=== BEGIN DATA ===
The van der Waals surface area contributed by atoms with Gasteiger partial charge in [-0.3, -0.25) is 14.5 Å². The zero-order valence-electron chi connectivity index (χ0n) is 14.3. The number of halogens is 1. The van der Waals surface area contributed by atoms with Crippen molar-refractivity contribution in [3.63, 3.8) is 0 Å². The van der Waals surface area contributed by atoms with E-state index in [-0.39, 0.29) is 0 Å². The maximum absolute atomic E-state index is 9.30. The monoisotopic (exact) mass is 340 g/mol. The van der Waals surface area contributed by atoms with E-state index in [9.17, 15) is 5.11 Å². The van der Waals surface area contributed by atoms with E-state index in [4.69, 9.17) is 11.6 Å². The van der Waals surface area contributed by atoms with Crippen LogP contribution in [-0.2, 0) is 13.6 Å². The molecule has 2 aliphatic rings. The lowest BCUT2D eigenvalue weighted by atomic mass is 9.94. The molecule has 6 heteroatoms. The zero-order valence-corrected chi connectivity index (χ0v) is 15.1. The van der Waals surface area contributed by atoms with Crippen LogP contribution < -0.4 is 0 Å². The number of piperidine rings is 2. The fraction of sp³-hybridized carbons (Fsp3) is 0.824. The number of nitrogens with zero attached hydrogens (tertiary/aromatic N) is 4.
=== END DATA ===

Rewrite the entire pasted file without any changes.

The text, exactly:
The van der Waals surface area contributed by atoms with Gasteiger partial charge in [-0.3, -0.25) is 14.5 Å². The zero-order valence-electron chi connectivity index (χ0n) is 14.3. The number of halogens is 1. The van der Waals surface area contributed by atoms with Crippen molar-refractivity contribution in [3.63, 3.8) is 0 Å². The van der Waals surface area contributed by atoms with E-state index in [-0.39, 0.29) is 0 Å². The maximum absolute atomic E-state index is 9.30. The monoisotopic (exact) mass is 340 g/mol. The van der Waals surface area contributed by atoms with E-state index in [9.17, 15) is 5.11 Å². The van der Waals surface area contributed by atoms with E-state index in [4.69, 9.17) is 11.6 Å². The van der Waals surface area contributed by atoms with Crippen LogP contribution in [-0.2, 0) is 13.6 Å². The molecule has 2 aliphatic rings. The lowest BCUT2D eigenvalue weighted by atomic mass is 9.94. The molecule has 6 heteroatoms. The zero-order valence-corrected chi connectivity index (χ0v) is 15.1. The van der Waals surface area contributed by atoms with Crippen LogP contribution < -0.4 is 0 Å². The number of piperidine rings is 2. The fraction of sp³-hybridized carbons (Fsp3) is 0.824. The number of nitrogens with zero attached hydrogens (tertiary/aromatic N) is 4.